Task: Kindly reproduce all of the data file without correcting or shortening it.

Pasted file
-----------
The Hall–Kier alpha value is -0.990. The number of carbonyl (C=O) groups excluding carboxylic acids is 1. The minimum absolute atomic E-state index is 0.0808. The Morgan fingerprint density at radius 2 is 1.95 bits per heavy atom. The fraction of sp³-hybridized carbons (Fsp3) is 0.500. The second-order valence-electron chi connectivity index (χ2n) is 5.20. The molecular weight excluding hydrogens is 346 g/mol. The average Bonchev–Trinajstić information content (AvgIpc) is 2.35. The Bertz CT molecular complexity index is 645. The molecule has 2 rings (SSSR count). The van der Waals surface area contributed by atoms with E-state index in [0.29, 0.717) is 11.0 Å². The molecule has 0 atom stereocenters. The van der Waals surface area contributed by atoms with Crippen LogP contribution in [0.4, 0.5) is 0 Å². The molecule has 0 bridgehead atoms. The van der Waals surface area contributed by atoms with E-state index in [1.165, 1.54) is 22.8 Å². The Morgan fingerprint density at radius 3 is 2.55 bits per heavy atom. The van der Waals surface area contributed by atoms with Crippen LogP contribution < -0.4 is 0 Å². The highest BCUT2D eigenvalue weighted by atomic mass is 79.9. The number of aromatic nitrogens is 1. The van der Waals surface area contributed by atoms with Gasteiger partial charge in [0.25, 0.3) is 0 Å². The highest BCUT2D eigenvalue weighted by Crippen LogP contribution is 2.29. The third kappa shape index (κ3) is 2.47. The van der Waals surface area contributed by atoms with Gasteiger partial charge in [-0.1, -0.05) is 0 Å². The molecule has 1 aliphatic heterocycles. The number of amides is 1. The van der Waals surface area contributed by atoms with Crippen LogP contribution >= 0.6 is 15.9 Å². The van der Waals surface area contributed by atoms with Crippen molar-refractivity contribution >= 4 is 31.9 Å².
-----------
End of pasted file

The Hall–Kier alpha value is -0.990. The number of carbonyl (C=O) groups excluding carboxylic acids is 1. The minimum absolute atomic E-state index is 0.0808. The Morgan fingerprint density at radius 2 is 1.95 bits per heavy atom. The fraction of sp³-hybridized carbons (Fsp3) is 0.500. The second-order valence-electron chi connectivity index (χ2n) is 5.20. The molecular weight excluding hydrogens is 346 g/mol. The average Bonchev–Trinajstić information content (AvgIpc) is 2.35. The Bertz CT molecular complexity index is 645. The molecule has 2 rings (SSSR count). The van der Waals surface area contributed by atoms with E-state index in [0.29, 0.717) is 11.0 Å². The molecule has 0 atom stereocenters. The van der Waals surface area contributed by atoms with Crippen LogP contribution in [0.4, 0.5) is 0 Å². The molecule has 0 bridgehead atoms. The van der Waals surface area contributed by atoms with E-state index in [1.165, 1.54) is 22.8 Å². The Morgan fingerprint density at radius 3 is 2.55 bits per heavy atom. The van der Waals surface area contributed by atoms with Crippen LogP contribution < -0.4 is 0 Å². The highest BCUT2D eigenvalue weighted by atomic mass is 79.9. The number of aromatic nitrogens is 1. The van der Waals surface area contributed by atoms with Gasteiger partial charge in [0.25, 0.3) is 0 Å². The highest BCUT2D eigenvalue weighted by Crippen LogP contribution is 2.29. The third kappa shape index (κ3) is 2.47. The van der Waals surface area contributed by atoms with Gasteiger partial charge in [-0.1, -0.05) is 0 Å². The molecule has 1 aliphatic heterocycles. The number of amides is 1. The van der Waals surface area contributed by atoms with Crippen LogP contribution >= 0.6 is 15.9 Å². The van der Waals surface area contributed by atoms with Crippen molar-refractivity contribution >= 4 is 31.9 Å².